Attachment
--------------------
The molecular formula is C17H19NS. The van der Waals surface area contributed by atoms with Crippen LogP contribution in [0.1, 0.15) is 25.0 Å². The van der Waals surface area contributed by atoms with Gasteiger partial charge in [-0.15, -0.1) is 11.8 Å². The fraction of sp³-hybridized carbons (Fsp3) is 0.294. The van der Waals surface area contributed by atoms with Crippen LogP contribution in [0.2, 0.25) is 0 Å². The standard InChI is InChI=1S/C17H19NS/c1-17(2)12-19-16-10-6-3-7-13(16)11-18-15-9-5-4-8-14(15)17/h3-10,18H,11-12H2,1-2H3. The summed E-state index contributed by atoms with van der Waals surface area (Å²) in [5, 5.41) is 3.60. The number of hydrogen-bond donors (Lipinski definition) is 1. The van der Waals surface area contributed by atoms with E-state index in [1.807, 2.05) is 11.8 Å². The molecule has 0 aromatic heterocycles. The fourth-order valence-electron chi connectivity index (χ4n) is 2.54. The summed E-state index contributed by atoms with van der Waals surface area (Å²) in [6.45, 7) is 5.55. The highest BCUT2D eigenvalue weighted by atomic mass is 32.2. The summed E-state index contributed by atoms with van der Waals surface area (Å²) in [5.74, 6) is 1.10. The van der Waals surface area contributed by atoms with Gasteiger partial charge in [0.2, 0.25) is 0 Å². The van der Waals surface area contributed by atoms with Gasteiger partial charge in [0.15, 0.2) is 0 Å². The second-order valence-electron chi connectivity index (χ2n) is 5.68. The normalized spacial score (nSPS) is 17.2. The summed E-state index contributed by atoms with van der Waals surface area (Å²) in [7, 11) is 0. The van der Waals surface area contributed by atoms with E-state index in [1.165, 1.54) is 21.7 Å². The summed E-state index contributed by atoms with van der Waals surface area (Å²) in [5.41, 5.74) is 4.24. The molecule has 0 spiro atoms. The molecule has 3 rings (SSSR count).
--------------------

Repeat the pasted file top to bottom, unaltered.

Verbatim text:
The molecular formula is C17H19NS. The van der Waals surface area contributed by atoms with Crippen LogP contribution in [0.1, 0.15) is 25.0 Å². The van der Waals surface area contributed by atoms with Gasteiger partial charge in [-0.15, -0.1) is 11.8 Å². The fraction of sp³-hybridized carbons (Fsp3) is 0.294. The van der Waals surface area contributed by atoms with Crippen LogP contribution in [0.2, 0.25) is 0 Å². The standard InChI is InChI=1S/C17H19NS/c1-17(2)12-19-16-10-6-3-7-13(16)11-18-15-9-5-4-8-14(15)17/h3-10,18H,11-12H2,1-2H3. The summed E-state index contributed by atoms with van der Waals surface area (Å²) in [5, 5.41) is 3.60. The number of hydrogen-bond donors (Lipinski definition) is 1. The van der Waals surface area contributed by atoms with E-state index in [1.807, 2.05) is 11.8 Å². The molecule has 0 aromatic heterocycles. The fourth-order valence-electron chi connectivity index (χ4n) is 2.54. The summed E-state index contributed by atoms with van der Waals surface area (Å²) in [6.45, 7) is 5.55. The highest BCUT2D eigenvalue weighted by atomic mass is 32.2. The summed E-state index contributed by atoms with van der Waals surface area (Å²) in [5.74, 6) is 1.10. The van der Waals surface area contributed by atoms with Gasteiger partial charge in [0.2, 0.25) is 0 Å². The van der Waals surface area contributed by atoms with Gasteiger partial charge in [0.15, 0.2) is 0 Å². The second-order valence-electron chi connectivity index (χ2n) is 5.68. The normalized spacial score (nSPS) is 17.2. The summed E-state index contributed by atoms with van der Waals surface area (Å²) in [7, 11) is 0. The van der Waals surface area contributed by atoms with E-state index in [1.165, 1.54) is 21.7 Å². The summed E-state index contributed by atoms with van der Waals surface area (Å²) in [5.41, 5.74) is 4.24. The molecule has 0 spiro atoms. The molecule has 3 rings (SSSR count).